Friends of mine tell me two things about the colour black and its significance in theatre and performance. Chief electrician at The Lowry, David Clare, informs me that, “we [The Lowry technical department] have worked very hard to get a complete blackout,” and that I should “enjoy my sensory deprivation”. This alone is enough to get my theatrical juices excited. Then, my escort for the evening, artistic director of visual arts at HOME, Sarah Perks, informs me that, normally, when their artists have asked for a “complete black box” it’s been impossible due to all sorts of health and safety prerequisites. All this means that tonight’s offering is unusual.
There is an announcement informing the audience that there will be complete blackout in the auditorium and that, if there is a need to vacate, we must raise our hands and a member of staff will escort us out. Excited much? Yes. Especially as one astute audience member wonders, out loud, how on earth the staff will be able see us. There is a whisper about the usage of Bond-like night-vision goggles.
Then, the lights dim and, yes, we are plunged into absolute blackness. Black – who knew it could be this black. We’re not used to it. I’m talking eerie blackness, the sort of black that nudges all the other senses into overdrive.
Then, a low ghostly hum bounces about the space and a voice, quiet at first, gradually louder, then a tiny spot of light growing in brightness, then the mouth – the red mouth, suspended in the darkness, floating and then the words, “…out…into this world…this world…tiny little thing”. It splutters and shouts and laughs. This mouth speaks at speed and for the nine minutes or so that Not I is performed, it feels like a dream or a nightmare. Is the mouth making any sense? What is it saying? Then I remember what the performer, actor Lisa Dwan has told me about performing Beckett,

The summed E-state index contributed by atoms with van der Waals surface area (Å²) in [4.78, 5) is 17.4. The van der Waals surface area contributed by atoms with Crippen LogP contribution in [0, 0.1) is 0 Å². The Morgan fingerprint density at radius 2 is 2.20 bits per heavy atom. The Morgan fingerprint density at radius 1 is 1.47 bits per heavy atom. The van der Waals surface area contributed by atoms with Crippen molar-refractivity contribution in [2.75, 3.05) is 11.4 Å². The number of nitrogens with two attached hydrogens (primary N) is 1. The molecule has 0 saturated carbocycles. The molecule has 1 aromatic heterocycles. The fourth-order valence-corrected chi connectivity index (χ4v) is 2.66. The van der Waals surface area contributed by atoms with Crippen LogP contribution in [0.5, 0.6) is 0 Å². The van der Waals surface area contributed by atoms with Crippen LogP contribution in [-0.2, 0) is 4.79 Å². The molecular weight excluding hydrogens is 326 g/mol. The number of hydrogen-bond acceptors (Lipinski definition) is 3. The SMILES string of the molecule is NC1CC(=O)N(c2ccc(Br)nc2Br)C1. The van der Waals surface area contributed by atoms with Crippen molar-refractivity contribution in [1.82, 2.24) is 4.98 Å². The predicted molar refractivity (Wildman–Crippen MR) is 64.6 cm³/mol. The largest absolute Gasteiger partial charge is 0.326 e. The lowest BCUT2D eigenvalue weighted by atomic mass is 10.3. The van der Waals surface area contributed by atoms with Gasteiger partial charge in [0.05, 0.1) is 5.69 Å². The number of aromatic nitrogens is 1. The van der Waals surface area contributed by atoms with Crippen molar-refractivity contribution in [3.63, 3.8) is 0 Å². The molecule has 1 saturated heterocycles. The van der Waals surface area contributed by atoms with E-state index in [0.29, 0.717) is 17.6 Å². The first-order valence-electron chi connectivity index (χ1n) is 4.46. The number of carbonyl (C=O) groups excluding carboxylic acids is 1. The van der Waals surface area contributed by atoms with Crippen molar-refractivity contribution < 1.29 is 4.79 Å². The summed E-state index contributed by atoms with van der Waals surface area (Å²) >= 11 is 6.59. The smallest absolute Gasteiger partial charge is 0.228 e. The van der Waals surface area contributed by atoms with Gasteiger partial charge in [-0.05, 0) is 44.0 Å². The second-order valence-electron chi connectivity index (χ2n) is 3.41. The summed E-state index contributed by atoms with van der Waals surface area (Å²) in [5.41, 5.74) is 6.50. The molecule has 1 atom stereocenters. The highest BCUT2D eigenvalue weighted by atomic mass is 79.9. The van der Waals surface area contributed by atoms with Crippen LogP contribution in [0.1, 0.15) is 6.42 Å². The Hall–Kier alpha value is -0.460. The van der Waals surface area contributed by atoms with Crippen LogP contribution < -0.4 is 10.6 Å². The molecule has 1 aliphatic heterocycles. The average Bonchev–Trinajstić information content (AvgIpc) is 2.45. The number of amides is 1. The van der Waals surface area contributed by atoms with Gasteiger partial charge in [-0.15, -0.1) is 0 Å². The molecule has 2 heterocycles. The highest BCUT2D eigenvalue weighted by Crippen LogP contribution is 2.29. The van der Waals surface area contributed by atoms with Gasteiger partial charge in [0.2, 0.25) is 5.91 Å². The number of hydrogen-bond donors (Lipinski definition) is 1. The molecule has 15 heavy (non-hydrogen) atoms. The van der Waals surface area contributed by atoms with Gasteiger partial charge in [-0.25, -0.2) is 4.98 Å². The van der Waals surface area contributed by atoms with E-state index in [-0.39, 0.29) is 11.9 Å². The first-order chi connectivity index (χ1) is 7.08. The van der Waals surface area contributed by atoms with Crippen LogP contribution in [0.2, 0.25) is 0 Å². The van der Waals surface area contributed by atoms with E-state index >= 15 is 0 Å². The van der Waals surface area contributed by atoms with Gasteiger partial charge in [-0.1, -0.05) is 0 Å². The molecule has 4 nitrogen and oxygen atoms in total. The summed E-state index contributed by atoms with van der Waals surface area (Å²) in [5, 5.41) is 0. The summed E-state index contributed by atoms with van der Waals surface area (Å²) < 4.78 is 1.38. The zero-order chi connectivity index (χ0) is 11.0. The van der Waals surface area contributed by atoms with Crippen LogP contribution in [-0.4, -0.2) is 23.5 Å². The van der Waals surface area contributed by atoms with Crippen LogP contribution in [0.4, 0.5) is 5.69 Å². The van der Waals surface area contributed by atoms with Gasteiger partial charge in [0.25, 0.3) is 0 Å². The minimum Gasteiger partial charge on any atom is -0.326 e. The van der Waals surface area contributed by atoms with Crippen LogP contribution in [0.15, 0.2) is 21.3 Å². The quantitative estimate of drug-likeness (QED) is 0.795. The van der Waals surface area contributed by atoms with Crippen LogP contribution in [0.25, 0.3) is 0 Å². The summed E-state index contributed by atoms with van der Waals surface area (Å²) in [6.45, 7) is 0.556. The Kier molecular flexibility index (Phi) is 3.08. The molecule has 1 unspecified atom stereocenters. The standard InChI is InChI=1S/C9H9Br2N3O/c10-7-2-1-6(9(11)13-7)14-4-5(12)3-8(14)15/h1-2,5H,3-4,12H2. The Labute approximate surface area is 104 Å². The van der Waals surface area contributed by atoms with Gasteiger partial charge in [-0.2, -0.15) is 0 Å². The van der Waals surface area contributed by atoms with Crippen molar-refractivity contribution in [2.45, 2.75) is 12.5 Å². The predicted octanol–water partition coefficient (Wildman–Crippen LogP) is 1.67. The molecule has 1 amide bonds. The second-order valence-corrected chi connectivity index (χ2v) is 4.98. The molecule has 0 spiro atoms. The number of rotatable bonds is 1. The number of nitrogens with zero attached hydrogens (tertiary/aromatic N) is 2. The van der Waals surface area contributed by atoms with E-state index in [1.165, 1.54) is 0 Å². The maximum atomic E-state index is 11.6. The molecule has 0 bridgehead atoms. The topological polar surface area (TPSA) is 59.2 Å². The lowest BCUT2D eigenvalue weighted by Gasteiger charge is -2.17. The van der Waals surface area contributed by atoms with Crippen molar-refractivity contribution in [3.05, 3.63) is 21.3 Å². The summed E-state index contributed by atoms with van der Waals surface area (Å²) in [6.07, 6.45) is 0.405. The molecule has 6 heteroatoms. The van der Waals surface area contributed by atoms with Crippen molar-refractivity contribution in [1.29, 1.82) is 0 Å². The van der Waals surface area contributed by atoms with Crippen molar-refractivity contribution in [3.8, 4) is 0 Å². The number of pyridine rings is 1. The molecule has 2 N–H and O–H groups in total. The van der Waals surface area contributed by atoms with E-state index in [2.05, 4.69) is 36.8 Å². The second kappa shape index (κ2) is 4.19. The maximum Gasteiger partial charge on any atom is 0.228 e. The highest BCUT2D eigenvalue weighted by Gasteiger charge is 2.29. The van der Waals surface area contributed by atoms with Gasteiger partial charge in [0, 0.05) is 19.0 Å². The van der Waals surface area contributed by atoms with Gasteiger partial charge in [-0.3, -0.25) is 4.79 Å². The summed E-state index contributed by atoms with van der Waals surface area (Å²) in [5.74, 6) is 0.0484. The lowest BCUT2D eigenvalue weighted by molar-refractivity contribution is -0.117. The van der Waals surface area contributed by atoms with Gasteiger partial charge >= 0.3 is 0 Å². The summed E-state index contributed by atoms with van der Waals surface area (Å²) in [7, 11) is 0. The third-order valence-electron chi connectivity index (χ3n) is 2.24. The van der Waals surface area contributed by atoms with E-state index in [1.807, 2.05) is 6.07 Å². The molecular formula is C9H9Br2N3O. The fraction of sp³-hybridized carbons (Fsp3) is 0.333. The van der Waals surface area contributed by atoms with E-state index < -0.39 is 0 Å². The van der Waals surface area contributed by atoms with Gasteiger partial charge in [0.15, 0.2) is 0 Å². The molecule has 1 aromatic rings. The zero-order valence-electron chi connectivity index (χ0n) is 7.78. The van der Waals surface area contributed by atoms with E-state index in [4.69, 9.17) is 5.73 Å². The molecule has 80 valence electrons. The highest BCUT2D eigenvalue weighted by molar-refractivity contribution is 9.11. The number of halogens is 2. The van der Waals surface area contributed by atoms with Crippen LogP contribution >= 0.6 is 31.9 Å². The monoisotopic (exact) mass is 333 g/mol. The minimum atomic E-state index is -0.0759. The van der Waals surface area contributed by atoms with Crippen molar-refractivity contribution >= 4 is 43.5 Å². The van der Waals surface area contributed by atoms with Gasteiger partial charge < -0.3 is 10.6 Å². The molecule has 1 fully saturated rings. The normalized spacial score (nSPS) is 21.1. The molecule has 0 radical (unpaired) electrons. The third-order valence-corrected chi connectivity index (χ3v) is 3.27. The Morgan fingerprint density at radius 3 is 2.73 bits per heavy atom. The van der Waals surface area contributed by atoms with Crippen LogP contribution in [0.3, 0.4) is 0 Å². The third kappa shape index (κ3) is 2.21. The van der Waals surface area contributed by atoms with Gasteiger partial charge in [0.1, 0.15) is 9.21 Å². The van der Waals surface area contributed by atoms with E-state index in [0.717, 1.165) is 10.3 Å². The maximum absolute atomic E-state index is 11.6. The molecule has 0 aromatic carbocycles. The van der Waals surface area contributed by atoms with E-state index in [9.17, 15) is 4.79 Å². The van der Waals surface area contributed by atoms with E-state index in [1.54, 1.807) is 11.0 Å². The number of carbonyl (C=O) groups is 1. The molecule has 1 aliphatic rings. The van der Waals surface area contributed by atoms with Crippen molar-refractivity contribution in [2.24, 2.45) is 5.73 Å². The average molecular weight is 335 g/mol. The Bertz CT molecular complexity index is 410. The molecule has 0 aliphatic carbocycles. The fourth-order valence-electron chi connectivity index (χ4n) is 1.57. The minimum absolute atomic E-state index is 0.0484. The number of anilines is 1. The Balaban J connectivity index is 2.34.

“There’s no other playwright like Samuel Beckett. No other playwright demands so much. Every single cell is employed. The characters he writes are more like creatures. I don’t really feel like a woman. I feel like a slice of life. It’s very expansive. I play all ages from old women to young girls. I’m playing a subconcious. It stretches me as an actress, obviously but it also challenges me as a person. It’s an utter privilege to do something so big. So often you get these parts where you’re asked to be a vacant blond or a cardboard cut out and I can’t get over what is available for me to play here.”
Lisa Dwan was born in County Westmeath, Ireland in 1977, long after Billie Whitelaw first performed Beckett’s three pieces. She originally trained to be a dancer and moved into acting later. She performed Not I at the Battersea Arts Centre in 2005. Asked about her venture to Manchester, Dwan says: “I’m touched by artists from Manchester like my friend Lemn Sissay (poet, author, broadcaster and Lancastrian). I am touched by the raw artistic landscape here and the cultural hub. I want to get along to the galleries. I’d love to meet some of the artists. I’ve been hearing about the art scene in Manchester for ages and personally I don’t think national coverage reflects what is going on in the North.”
Her eloquence, broad interests and thirst for knowledge is clear when she begins to explain the Beckett pieces.
“Not I is in oldest terms a representation of thought. It’s extremely difficult to learn for a start. I have to practice it three times a day wherever I am. I don’t hear it as strict linear, I hear a cacophony of the voices of home, voices of Ireland and each word has to be spoken correctly and succinctly and you have to employ huge verbal dexterity and precision and each word is spoken fast. Each word has to be clear and heard and is given its allocation in space and time. It’s like the most extreme musical allegro.